Two out of five US infants from low-income families are not vaccinated against rotavirus
Rotavirus (RV) infection is the leading cause of diarrheal disease in young children worldwide, causing more than half a million deaths of children aged <5 years annually, according to the World Health Organization. There are two safe and effective RV vaccines, pentavalent Rotateq (Merck) and monovalent Rotarix (GSK), yet global coverage remains below 20 percent of children.
According to the U.S. immunization schedule, infants should receive two (Rotarix) or three (Rotateq) doses between the ages of 6 weeks and 8 months. However, a study published in Human Vaccines & Immunotherapeutics suggests that 40 percent of U.S. infants from low-income families do not receive even a single dose of RV vaccine.
A team of scientists from GSK Vaccines and Analysis Group studied completion (an infant receives all doses within the overall recommended timeframe) and compliance (an infant receives each dose during the recommended time interval) rates in four states—Florida, Iowa, Arkansas, Mississippi—by analyzing Medicaid administrative claims data for >650,000 infants during the period 2008-2013. Medicaid is a U.S. public health insurance program for the low-income population, which covered almost 30 million children in 2013.
The results show that of those infants who received the first dose of either Rotarix or Rotateq, less than 60 percent and 50 percent, respectively, completed the entire series. The numbers were slightly lower for compliance rates.
"The results may depend on patient population characteristics, such as parent education level and socioeconomic status," says senior author Songkai Yan, Director of US Health Outcomes & Epidemiology at GSK. "The study showed lower RV vaccination rates, and lower compliance and completion rates compared with studies evaluating commercially insured infants."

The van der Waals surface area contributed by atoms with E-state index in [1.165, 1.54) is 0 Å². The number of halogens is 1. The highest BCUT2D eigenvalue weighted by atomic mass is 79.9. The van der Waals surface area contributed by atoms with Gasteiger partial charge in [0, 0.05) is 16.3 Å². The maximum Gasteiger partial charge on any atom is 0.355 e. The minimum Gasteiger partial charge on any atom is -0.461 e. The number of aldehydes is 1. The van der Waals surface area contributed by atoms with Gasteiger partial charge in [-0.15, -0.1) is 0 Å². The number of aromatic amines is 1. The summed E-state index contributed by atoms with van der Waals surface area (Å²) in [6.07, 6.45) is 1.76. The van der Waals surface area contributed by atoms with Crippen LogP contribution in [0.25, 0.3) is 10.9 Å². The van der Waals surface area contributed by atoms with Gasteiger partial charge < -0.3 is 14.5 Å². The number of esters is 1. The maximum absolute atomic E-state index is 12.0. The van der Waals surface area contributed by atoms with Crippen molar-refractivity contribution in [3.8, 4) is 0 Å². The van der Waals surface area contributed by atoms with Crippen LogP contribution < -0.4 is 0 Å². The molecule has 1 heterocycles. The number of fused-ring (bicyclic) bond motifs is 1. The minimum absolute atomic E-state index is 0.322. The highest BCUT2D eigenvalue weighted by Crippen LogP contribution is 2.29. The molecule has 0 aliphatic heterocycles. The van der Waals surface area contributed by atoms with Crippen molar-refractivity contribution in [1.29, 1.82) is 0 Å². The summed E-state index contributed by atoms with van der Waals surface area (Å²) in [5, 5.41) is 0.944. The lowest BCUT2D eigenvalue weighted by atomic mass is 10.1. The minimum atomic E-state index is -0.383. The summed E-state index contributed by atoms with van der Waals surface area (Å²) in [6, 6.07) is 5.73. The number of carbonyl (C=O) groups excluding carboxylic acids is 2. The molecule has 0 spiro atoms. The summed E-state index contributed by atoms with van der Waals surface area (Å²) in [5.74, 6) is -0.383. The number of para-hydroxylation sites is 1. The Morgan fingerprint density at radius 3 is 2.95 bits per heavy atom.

"One reason for the low rate of RV vaccination may be that infants with Medicaid coverage are less likely to have a regular healthcare provider and their parents are less likely to have transportation to the doctor's office."
Another big potential factor that may contribute to the sizeable rate of non-vaccination, even in privately insured infants, is that RV disease might not be viewed by parents as being as serious as other infectious diseases and RV vaccination usually is not required by school systems.
The rates differed across states: the proportion of unvaccinated infants ranged from 50 percent in Florida to 22 percent in Mississippi. Both completion and compliance were consistently higher for the two-dose Rotarix than the three-dose Rotateq.
"A simple, convenient dosing regimen of a vaccine can lead to better compliance and completion of vaccination. For a disease such as RV that is viewed as being less serious than other infectious diseases, more efforts may be needed in educating the public to increase awareness in order to achieve optimal immunization goals," concludes Songkai Yan.